People Skills via Messaging

Share

“I think you should work on your people skills.”

Have you ever had a moment when you sent out a message, either via text or email or voice mail, that though filled with the truth of what you want to say, hits the receiver all wrong? I have. Yesterday I sent a text to a client voicing my concerns about their lack of timely response to information about scheduling a job. I even put a smiley face at the end of the text!

However, as can happen with messages sent quickly and without a lot of thought, this one did not settle well with the client. In truth, I was annoyed at this client’s slow response to emails and texts about scheduling. It was a hang over from my previous job with this client; it took quite a lot of effort to communicate and finally settle on a time and method to do a photo shoot. So when this client called again and displayed a lot of the same kind of communication regarding a new job, my heart hardened immediately. But, I went through the motions of working out a plan to do another shoot.

In retrospect (unfortunately our most frequent teacher), I see how my text hit him wrong. The words were all correct, and there was the smiley face, but my feelings for this client apparently came through and touched a nerve.

The photo of this moon kind of demonstrates the stealth nature of the beast of communicating with text/email/voice messaging. This moon was just a sliver in the sky until it lined up with the ridge of the mountain behind my house.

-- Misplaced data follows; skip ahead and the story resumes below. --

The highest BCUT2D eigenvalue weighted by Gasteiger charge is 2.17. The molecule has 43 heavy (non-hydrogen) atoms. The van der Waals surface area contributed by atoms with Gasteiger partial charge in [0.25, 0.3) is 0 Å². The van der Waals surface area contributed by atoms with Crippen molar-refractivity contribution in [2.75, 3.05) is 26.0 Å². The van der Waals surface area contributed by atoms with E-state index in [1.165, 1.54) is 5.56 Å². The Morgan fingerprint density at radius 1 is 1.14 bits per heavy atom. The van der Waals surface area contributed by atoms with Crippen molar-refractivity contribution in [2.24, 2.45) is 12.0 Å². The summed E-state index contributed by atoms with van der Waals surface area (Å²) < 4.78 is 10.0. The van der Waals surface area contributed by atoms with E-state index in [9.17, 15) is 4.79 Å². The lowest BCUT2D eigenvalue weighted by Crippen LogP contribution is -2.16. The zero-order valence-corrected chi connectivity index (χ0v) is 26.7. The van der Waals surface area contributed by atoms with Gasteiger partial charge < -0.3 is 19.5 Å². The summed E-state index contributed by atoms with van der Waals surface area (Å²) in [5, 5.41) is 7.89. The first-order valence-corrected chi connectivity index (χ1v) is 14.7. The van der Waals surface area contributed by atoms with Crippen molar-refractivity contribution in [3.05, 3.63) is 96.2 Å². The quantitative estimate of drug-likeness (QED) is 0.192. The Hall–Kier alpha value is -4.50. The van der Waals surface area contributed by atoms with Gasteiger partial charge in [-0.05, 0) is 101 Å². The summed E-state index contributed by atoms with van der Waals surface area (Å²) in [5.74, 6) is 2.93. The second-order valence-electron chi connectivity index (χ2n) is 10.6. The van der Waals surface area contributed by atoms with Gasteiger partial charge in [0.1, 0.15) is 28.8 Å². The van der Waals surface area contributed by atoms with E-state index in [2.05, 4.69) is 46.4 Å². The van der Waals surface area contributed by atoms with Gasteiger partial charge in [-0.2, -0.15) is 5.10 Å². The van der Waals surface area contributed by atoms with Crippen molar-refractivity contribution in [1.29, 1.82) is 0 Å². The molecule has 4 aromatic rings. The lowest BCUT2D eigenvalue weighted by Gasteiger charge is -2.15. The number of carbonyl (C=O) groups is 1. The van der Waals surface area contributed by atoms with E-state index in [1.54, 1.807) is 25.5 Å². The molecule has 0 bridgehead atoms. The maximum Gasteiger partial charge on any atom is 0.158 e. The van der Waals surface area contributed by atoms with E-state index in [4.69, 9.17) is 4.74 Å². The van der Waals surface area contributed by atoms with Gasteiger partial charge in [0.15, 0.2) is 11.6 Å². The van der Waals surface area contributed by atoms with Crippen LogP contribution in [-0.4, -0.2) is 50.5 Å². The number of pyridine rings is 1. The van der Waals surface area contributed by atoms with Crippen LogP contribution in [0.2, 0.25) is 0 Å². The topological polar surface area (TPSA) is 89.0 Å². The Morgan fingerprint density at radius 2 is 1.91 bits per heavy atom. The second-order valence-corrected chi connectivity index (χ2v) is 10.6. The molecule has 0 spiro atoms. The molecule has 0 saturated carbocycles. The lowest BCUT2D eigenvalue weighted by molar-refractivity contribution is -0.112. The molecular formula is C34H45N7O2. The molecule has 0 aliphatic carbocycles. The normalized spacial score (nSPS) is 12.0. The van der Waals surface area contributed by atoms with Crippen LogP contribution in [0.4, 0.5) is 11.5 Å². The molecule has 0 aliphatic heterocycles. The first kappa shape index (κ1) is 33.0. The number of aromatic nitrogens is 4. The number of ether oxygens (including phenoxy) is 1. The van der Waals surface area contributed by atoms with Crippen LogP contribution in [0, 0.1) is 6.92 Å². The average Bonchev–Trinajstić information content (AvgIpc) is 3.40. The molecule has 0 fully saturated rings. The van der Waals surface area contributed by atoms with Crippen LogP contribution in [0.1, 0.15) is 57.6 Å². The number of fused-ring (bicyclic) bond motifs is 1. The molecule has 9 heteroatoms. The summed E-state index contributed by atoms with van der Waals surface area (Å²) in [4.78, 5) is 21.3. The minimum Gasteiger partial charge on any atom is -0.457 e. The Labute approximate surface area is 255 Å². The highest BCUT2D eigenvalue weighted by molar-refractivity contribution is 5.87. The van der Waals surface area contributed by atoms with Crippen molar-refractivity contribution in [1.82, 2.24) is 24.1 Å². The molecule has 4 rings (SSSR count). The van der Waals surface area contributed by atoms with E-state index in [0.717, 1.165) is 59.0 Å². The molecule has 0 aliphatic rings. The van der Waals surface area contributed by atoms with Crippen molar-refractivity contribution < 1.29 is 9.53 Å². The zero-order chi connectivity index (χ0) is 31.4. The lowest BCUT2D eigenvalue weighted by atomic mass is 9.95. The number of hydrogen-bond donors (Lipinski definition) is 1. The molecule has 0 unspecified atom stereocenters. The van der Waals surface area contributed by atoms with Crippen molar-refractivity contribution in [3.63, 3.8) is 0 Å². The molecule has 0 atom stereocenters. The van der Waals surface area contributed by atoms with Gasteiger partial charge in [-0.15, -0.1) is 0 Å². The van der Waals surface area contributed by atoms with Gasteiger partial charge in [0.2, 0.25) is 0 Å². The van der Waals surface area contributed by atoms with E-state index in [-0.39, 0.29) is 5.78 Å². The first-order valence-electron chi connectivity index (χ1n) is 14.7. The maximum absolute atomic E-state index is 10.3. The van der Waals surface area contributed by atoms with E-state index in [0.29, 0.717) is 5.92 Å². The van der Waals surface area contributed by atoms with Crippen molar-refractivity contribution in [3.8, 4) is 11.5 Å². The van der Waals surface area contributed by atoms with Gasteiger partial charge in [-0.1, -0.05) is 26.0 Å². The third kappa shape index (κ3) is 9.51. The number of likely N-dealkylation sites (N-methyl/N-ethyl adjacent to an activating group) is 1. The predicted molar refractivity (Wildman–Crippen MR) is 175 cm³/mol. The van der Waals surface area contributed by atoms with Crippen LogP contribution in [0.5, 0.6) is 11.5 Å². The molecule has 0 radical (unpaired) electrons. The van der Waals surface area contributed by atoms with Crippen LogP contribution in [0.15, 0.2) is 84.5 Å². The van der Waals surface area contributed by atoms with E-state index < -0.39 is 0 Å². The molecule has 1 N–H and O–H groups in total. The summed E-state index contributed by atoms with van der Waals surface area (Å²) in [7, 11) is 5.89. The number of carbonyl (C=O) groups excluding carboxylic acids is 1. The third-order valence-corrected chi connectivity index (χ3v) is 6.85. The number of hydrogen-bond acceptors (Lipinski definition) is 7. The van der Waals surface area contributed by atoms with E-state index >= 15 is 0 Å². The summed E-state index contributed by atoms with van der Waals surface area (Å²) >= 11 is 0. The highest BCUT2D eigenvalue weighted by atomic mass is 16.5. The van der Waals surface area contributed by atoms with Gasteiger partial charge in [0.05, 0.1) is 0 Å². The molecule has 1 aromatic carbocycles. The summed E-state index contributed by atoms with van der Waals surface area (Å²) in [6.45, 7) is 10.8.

When I downloaded the files to the computer, I could see the entire orb and all the detail of the hidden orb and even managed to capture an artifact. (Artifact: refer to a range of undesirable changes to a digital image caused by the sensor, optics, and internal image processing algorithms of the camera.)

I was surprised at the captured image. Just like I was surprised by the response to my text by the client.

 My only response to his remark possible: “Maybe you are right.” 

This missive is once again about words, albeit the ones shot from a phone or computer, and how important it is to watch what our communications truly relay. Our feelings do not always have to be expressed, especially right when we are feeling them. That is what draft folders are for–to let those messages simmer until time has passed and you can read them for all the hidden orbs floating around them.

 

This entry was posted in Uncategorized.